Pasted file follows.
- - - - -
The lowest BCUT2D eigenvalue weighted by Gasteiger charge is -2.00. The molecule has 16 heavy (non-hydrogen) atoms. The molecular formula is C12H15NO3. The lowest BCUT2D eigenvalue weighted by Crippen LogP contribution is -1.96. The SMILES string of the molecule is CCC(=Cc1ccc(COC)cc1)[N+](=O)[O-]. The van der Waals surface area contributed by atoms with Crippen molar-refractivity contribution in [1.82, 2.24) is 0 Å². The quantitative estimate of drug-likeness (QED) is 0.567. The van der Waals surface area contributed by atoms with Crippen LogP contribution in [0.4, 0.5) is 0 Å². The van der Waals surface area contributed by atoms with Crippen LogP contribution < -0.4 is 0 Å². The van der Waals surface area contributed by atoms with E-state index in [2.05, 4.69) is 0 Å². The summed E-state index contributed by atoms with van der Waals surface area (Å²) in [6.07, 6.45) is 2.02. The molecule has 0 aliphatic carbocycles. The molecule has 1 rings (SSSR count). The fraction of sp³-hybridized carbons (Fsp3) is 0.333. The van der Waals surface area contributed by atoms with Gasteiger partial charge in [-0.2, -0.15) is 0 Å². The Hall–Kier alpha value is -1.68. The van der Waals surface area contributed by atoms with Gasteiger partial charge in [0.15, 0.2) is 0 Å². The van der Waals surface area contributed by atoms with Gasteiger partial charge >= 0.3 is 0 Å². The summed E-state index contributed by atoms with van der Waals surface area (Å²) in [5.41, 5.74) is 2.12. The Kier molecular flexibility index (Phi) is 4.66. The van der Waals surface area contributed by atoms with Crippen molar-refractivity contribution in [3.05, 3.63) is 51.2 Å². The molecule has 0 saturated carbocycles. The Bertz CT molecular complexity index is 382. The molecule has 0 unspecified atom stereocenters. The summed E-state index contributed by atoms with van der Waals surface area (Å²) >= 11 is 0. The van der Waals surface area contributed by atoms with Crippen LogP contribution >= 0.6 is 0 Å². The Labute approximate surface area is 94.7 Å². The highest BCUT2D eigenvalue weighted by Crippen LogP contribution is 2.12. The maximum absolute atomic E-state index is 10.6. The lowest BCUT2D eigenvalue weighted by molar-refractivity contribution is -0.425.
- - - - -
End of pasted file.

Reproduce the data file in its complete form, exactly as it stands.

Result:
The lowest BCUT2D eigenvalue weighted by Gasteiger charge is -2.00. The molecule has 16 heavy (non-hydrogen) atoms. The molecular formula is C12H15NO3. The lowest BCUT2D eigenvalue weighted by Crippen LogP contribution is -1.96. The SMILES string of the molecule is CCC(=Cc1ccc(COC)cc1)[N+](=O)[O-]. The van der Waals surface area contributed by atoms with Crippen molar-refractivity contribution in [1.82, 2.24) is 0 Å². The quantitative estimate of drug-likeness (QED) is 0.567. The van der Waals surface area contributed by atoms with Crippen LogP contribution in [0.4, 0.5) is 0 Å². The van der Waals surface area contributed by atoms with Crippen LogP contribution < -0.4 is 0 Å². The van der Waals surface area contributed by atoms with E-state index in [2.05, 4.69) is 0 Å². The summed E-state index contributed by atoms with van der Waals surface area (Å²) in [6.07, 6.45) is 2.02. The molecule has 0 aliphatic carbocycles. The molecule has 1 rings (SSSR count). The fraction of sp³-hybridized carbons (Fsp3) is 0.333. The van der Waals surface area contributed by atoms with Gasteiger partial charge in [-0.2, -0.15) is 0 Å². The Hall–Kier alpha value is -1.68. The van der Waals surface area contributed by atoms with Gasteiger partial charge in [0.15, 0.2) is 0 Å². The van der Waals surface area contributed by atoms with Gasteiger partial charge >= 0.3 is 0 Å². The summed E-state index contributed by atoms with van der Waals surface area (Å²) in [5.41, 5.74) is 2.12. The Kier molecular flexibility index (Phi) is 4.66. The van der Waals surface area contributed by atoms with Crippen molar-refractivity contribution in [3.05, 3.63) is 51.2 Å². The molecule has 0 saturated carbocycles. The Bertz CT molecular complexity index is 382. The molecule has 0 unspecified atom stereocenters. The summed E-state index contributed by atoms with van der Waals surface area (Å²) >= 11 is 0. The van der Waals surface area contributed by atoms with Crippen LogP contribution >= 0.6 is 0 Å². The Labute approximate surface area is 94.7 Å². The highest BCUT2D eigenvalue weighted by Crippen LogP contribution is 2.12. The maximum absolute atomic E-state index is 10.6. The lowest BCUT2D eigenvalue weighted by molar-refractivity contribution is -0.425.